News / USA

Undocumented Immigrants Face Perilous Journey to US, No Guarantees

Undocumented Immigrants Face Perilous Journey to US, No Guaranteesi
X
Ramon Taylor
July 18, 2014 8:55 PM
Every day, hundreds of undocumented immigrants from Central America attempt the arduous journey through Mexico and turn themselves over to U.S. border patrol -- with the hope that they will not be turned away. But the dangers they face along the way are many, and as Ramon Taylor reports from the Rio Grande Valley in Texas, their fate rests on more than just the reception they get at the US border.
Ramon Taylor

Every day, hundreds of undocumented immigrants from Central America attempt the arduous journey through Mexico and turn themselves over to U.S. border patrol - with the hope that they will not be turned away. But the dangers they face along the way are many, and their fate rests on more than just the reception they get at the US border.

“On June 15th, we received a call that the body was found in the area of Patricia Perez in Nopal street in La Joya ... somewhere in the brush area,” said Jose Rodriguez, a law enforcement officer with the Hidalgo County Sheriff's office.

Jose Castellano, who found the Guatemalan boy's body, said, “We saw the horse jumping and everything, and kicking. I told my brother, why the horse is kicking and everything, and he said ‘I don’t know.’ So the first thing we do, we just got to the horse and then we saw the body...”

All too common

Castellano described seeing the body of Gilberto Ramos Juárez - an 11-year old undocumented immigrant from Guatemala - partially decomposed in the Texas summer heat.  

Gilberto's story is a common one - of migrants trying to escape the hardships of their countries to build a more stable future in the United States. He had hoped to find work so he could give his mother back home a better life.

Taking weeks, even months, the trek across the vast Mexican countryside and into the United States is extremely dangerous, and comes with high risk.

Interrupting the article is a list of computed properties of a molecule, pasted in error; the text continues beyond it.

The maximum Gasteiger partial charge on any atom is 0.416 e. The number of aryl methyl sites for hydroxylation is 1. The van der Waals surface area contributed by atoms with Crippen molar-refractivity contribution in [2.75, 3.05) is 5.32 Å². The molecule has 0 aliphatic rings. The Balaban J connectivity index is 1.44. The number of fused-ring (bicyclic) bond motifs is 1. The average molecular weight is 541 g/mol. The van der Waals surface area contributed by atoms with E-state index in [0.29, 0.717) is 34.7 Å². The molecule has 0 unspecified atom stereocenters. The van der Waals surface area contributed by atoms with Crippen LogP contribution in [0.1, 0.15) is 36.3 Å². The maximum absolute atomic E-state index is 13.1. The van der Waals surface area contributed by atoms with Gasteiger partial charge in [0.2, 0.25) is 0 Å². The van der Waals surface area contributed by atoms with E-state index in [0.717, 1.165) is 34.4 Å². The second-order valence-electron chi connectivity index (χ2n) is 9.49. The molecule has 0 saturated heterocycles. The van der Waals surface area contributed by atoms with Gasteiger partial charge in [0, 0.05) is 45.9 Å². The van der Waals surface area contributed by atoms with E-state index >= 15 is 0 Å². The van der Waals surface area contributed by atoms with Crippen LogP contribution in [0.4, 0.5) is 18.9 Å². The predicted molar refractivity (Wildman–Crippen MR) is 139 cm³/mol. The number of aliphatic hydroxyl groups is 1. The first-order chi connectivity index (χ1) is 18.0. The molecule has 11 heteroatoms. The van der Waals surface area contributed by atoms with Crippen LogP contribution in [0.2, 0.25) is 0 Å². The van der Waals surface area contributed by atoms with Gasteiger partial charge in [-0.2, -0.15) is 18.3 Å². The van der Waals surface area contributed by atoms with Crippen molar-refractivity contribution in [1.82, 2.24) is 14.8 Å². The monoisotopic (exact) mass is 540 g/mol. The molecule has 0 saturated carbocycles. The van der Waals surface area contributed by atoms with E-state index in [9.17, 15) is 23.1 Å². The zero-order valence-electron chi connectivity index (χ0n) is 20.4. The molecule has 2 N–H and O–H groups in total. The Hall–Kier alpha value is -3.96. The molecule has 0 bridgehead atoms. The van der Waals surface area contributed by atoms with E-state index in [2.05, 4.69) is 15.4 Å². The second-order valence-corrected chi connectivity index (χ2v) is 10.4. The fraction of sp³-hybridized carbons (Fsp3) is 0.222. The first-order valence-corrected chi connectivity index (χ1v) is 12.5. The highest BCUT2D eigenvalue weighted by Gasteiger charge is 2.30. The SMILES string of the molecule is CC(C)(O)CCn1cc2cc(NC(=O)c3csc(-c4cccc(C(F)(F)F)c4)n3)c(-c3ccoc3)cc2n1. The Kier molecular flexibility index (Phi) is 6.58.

For those trying to reach the border towns in “el norte” - the North, as it is often called - extreme weather is only one hazard they are likely to encounter.

It's common for the so-called “coyotes" -  criminals who engage in human smuggling - to sexually assault, rob, or kidnap their clients - or force them to smuggle drugs for the Mexican cartels.

'Evil, wicked'

Carl Henderson, a former Border Patrol agent, said, “Some of them think they’re hiring a smuggler only to find out that they’re now being trafficked into sexual slavery or into work slavery on these marijuana farms for some of the drug cartels. These people that are smuggling you are some of the most evil, wicked people in Mexico, and probably in the world today. These are people who decapitate, maim and murder people by the thousands.”

Despite these dangers, the number of undocumented children and families crossing into the United States is on the rise. One federal agency (U.S. Executive Office for Immigration Review) has reported a backlog of more than 375,000 individual cases in 2014. Most of those are from Guatemala, Honduras and El Salvador - countries where gang and drug violence is on the rise. These issues, combined with a U.S. law designed to protect children at risk of sex trafficking, have contributed to the large influx.

One of the most popular entry points, and closest geographically to Central America, is in the Rio Grande Valley, where the number of migrant crossings in 2014 has tripled since 2010.

Violent crime

Many of them come out of fear.

Eddy, a Guatemalan immigrant, said, “Crime, drug trafficking, stolen children... you are always in fear that they [the "coyotes"] will enter and take your kids right out of school without any problems because of the lack of security. This is a fear we have every day.”

Alma, a Honduran immigrant, said, “I think that with less crime and more work, there wouldn’t be a need to move. We don’t move as much for economic reasons as much as crime, because even if the criminals don’t attack me, they will harm my family.”